“Should I use this fabric? What do you think about this button here?” Melanie Pompy, manager of the 1,800-square-foot Store of HOPE on Broad River Road, visits students in their classrooms at least once a week. However, she has to pass through a secure facility to get to the classrooms. The students are part of the South Carolina Department of Juvenile Justice. They learn how to make items — upholstery, bags, jewelry and such — that will sell at the Store of HOPE. “They are very proud of their work and their creativity,” she says.
The recidivism rate for incarcerated troubled teens is nationally high. Often they learn nothing while serving sentences except maybe how they will do the crimes smarter, better and faster when they are released. Give juveniles a skill — something they can be proud of — and hope blossoms. At least that is the intention of the Store of HOPE, a job readiness training and work experience program. Primarily, those served are SCDJJ youth transitioning back into their communities after being incarcerated at the Broad River Road Complex and while in the Birchwood School District. These juveniles could potentially come from and return to all 46 counties in South Carolina.
SCDJJ, at its core, is the agency that provides custodial care and rehabilitation for children who are incarcerated, on probation, on parole or in a placement due to a criminal offense. Youth at the BRRC are there for everything from disrupting school property to assault and battery and worse.
HOPE is an acronym for Helping Others Prepare for Employment. Programs are many and varied: brick masonry, carpentry, picture framing, welding, horticulture, upholstery, sewing — just to name a few. Birchwood School District teachers and instructors provide three days of regular classes to make sure juveniles are receiving instruction in core academic classes, and then specialists in specific areas of technical vocations teach the other two days. It is a privilege earned to enter the program and have the opportunity to learn a trade as juveniles have to meet certain criteria, and they have to show they are trustworthy.
Juveniles do not just make items to avoid idleness while they serve out their time. The fruits of their labor are sold in the Store of HOPE, located on Broad River Road. Primarily, the store is open Monday through Friday from 10 a.m. to 5:30 p.m. and on the third Saturday of each month from 10 a.m. to 2 p.m. Wares are also exhibited at Main Street’s Soda City on the first Saturday of each month. Customers can purchase items such as custom wood-cut and painted Palmetto trees, Adirondack chairs, reupholstered furniture, cloth bags, pillows, blankets, baby room items, cloth napkins and table runners, pottery and wine bottle stoppers. There are also items sporting University of South Carolina and Clemson motifs and colors.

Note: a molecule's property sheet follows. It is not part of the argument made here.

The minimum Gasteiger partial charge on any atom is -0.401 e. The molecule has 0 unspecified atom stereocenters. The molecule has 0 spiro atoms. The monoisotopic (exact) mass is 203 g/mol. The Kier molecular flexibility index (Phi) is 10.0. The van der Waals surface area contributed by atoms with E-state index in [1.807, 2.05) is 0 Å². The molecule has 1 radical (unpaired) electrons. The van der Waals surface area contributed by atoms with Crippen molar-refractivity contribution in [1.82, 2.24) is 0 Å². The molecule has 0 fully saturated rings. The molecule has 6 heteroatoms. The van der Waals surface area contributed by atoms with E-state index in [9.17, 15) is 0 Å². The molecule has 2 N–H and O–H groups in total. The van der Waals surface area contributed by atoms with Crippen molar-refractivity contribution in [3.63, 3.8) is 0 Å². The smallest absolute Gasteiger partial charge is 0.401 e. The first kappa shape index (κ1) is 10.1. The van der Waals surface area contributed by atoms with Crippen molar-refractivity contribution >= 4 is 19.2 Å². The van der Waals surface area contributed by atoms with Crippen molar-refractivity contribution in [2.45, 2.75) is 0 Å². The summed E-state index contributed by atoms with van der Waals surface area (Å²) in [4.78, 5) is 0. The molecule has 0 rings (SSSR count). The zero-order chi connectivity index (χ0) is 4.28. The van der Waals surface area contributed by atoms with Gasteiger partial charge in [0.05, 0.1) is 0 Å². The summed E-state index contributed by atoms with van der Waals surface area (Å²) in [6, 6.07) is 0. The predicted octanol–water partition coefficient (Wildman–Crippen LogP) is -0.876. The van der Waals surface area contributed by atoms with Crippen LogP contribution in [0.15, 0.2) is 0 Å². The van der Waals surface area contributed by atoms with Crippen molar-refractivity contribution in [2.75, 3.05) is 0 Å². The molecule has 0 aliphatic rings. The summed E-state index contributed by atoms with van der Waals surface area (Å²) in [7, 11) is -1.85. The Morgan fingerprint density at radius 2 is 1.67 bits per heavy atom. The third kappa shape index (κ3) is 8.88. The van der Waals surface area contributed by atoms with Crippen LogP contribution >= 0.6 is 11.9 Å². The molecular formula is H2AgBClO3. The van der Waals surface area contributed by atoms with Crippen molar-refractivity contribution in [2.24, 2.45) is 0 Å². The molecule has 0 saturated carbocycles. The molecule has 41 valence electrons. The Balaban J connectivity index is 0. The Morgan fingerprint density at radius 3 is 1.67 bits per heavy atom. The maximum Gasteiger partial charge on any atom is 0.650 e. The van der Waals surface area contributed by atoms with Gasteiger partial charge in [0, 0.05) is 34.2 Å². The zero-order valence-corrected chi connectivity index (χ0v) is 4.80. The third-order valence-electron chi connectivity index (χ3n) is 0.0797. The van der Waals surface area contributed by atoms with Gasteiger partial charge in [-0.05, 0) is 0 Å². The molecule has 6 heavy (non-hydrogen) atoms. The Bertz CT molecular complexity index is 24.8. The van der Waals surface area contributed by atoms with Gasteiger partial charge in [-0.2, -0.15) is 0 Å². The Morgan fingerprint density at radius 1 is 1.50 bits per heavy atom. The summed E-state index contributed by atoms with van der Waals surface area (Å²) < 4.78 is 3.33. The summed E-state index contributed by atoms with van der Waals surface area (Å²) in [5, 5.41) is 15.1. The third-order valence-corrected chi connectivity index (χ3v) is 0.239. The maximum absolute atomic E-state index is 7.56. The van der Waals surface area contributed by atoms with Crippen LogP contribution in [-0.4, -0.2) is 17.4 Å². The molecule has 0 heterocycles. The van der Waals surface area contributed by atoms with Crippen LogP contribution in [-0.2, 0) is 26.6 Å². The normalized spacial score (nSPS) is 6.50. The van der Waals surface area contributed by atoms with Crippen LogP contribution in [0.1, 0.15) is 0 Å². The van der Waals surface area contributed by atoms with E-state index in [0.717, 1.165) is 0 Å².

Pre-Christmas months are an especially busy time; customers can purchase upholstered items for a fraction of their original costs, and there is a multitude of gift items from which to choose. Melanie says that once customers learn of the program and the stories behind how and why items were made, they become repeat shoppers and they tell friends and family about Store of HOPE.
“I have a table and chair in my own home that were made here, and people ask me about them all the time,” says Melanie.
Patrick Montgomery, public affairs director for SCDJJ, has also purchased items at Store of HOPE to decorate his own home. “Word of mouth is a powerful marketing tool, and people definitely want to know more when they learn that the bistro set and bench nook I have was made by juveniles in SCDJJ,” he says.
Customers do not have a chance to meet the makers of the saleable products. However, when Melanie visits the facility, juveniles ask her about customers who purchased their items. She provides feedback in person and in a weekly report. Each juvenile involved in making saleable items learns if their item sold and for how much. Plus, some of the items include the juvenile’s first name and age so that customers have some idea of the person involved in creating the item purchased.